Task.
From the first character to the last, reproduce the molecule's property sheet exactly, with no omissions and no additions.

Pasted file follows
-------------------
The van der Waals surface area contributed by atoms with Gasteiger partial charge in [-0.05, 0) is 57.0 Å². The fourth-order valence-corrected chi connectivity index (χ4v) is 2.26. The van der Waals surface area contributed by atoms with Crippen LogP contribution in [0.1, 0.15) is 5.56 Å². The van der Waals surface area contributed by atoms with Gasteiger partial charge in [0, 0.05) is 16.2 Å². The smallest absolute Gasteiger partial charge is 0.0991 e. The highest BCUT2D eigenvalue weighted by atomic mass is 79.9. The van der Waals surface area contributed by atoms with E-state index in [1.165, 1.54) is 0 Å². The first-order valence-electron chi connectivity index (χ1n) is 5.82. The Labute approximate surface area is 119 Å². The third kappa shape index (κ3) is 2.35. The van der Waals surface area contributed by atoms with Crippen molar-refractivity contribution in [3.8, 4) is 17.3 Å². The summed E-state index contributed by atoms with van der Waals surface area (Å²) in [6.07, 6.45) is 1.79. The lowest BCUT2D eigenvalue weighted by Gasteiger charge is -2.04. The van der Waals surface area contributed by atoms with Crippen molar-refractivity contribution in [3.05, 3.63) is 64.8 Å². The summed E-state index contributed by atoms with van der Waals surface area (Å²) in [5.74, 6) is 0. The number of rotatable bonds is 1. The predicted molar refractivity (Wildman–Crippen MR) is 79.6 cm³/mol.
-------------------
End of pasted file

The van der Waals surface area contributed by atoms with Gasteiger partial charge in [-0.05, 0) is 57.0 Å². The fourth-order valence-corrected chi connectivity index (χ4v) is 2.26. The van der Waals surface area contributed by atoms with Crippen LogP contribution in [0.1, 0.15) is 5.56 Å². The van der Waals surface area contributed by atoms with Gasteiger partial charge in [0, 0.05) is 16.2 Å². The smallest absolute Gasteiger partial charge is 0.0991 e. The highest BCUT2D eigenvalue weighted by atomic mass is 79.9. The van der Waals surface area contributed by atoms with E-state index in [1.165, 1.54) is 0 Å². The first-order valence-electron chi connectivity index (χ1n) is 5.82. The Labute approximate surface area is 119 Å². The third kappa shape index (κ3) is 2.35. The van der Waals surface area contributed by atoms with Crippen molar-refractivity contribution in [3.8, 4) is 17.3 Å². The summed E-state index contributed by atoms with van der Waals surface area (Å²) in [6.07, 6.45) is 1.79. The lowest BCUT2D eigenvalue weighted by Gasteiger charge is -2.04. The van der Waals surface area contributed by atoms with Crippen molar-refractivity contribution in [3.05, 3.63) is 64.8 Å². The summed E-state index contributed by atoms with van der Waals surface area (Å²) in [5.74, 6) is 0. The number of rotatable bonds is 1. The predicted molar refractivity (Wildman–Crippen MR) is 79.6 cm³/mol.